The Colonial Secretary approved the discharges as requested by CLARKE.98 and because she was over eighteen, Sarah was discharged by order of the Colonial Secretary into the care of 'her father' in Goulburn on 10 July 1869. In his report on 13 July, CLARKE confirmed that the four girls, Sarah, Mary HOPKINS, Eliza O'BRIEN and Charlotte PERRY had been discharged.99 Ten days later CLARKE wrote to the Colonial Secretary expressing his concerns about Sarah.

I beg to call attention to the enclosed telegraph message from the Police Magistrate, Goulburn, to the Police Magistrate here by whom it was handed to me. The girl therein named has been discharged from this Institution with a good character for five months and I fear very much that if the police authorities continue to point at the girl this way it will be the means of preventing her from earning a respectable livelihood.100

It is unknown whether he also communicated with the Police Magistrate in Goulburn, John ALLMAN. No records of Sarah between her discharge have been found and news from Sydney was slow in reaching CLARKE because in his letter on 1 August 1870, he stated

I have been informed she is doing well as a laundress to which the girl was well-trained in this institution.101

This proved to be an overly confident statement as by this time Sarah was pregnant and had gone to Sydney. As Sarah Jane WOOD102 she was arrested103 in Sydney for stealing a watch from the commercial traveller, Alexander NELSON.104 She appeared in court and then in the Quarter Sessions where she was acquitted as it was believed that she had been given the watch by NELSON who was so drunk he had no memory of the incident. On 23 July 1870, whilst awaiting trial for this incident in Darlinghurst gaol in Sydney, Sarah Jane gave birth to an illegitimate daughter who was registered as both Elizabeth Ann WILDGUST and Elizabeth Jane WOODS.105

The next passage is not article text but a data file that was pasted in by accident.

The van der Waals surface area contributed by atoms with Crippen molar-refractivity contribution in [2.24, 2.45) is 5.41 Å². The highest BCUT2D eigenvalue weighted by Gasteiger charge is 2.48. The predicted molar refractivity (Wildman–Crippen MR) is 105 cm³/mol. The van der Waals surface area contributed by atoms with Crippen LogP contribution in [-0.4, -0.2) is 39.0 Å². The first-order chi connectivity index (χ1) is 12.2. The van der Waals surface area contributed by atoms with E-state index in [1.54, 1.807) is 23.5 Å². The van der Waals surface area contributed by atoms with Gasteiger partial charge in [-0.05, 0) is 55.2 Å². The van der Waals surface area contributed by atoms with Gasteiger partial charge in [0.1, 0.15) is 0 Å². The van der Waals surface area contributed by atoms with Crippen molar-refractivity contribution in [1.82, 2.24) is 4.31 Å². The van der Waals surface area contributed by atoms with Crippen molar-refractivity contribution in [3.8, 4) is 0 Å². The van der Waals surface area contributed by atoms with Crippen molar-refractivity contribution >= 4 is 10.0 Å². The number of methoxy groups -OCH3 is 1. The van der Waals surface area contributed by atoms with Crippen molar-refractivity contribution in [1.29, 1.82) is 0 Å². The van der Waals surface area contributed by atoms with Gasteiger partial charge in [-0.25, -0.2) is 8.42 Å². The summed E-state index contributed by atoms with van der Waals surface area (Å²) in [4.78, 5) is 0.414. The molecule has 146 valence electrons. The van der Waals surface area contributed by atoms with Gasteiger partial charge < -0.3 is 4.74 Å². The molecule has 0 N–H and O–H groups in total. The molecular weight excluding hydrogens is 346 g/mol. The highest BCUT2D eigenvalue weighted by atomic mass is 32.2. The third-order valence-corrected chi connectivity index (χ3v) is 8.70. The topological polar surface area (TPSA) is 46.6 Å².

It is unknown how or why Sarah selected any alias and she was known to have used three – LOW/E or LOWNEY, before her time in Newcastle, and WOOD/S after her release. In October 1870 she appeared in the records for Darlinghurst Goal as twenty-year old Sarah WOOD alias WILDGUST106 On this record she was recorded as Catholic for the first time. Her place of birth was recorded as Sydney and it was documented that she was unable to read or write. She was again acquitted at her court appearance.107 One further court appearance for Sarah Jane WOODS, which occurred on 24 November,108 has been found but further appearances for Sarah Jane WILDGUST, WOOD or WOODS have not been identified after this date. Sarah Jane had returned to Goulburn by 1871 where her baby, Elizabeth Ann, died. Her death was almost without any doubt registered in Goulburn in 1871 as Elizabeth Ann STUBBS. Descendants of Sarah Jane and William hold her bible that indicated that Elizabeth, their first child, for whom there is no birth registration, was born on 22 July 1870. The registration for the child of Sarah Jane WILDGUST or WOODS indicated that she was born on 23 July 1870. These two dates are so close that they almost without any doubt indicate that Sarah Jane WILDGUST and Sarah Jane HANLAN are the same person and the difference of one day in the birth date can be put down to either an administrative error or Sarah Jane's confusion at the time of the birth.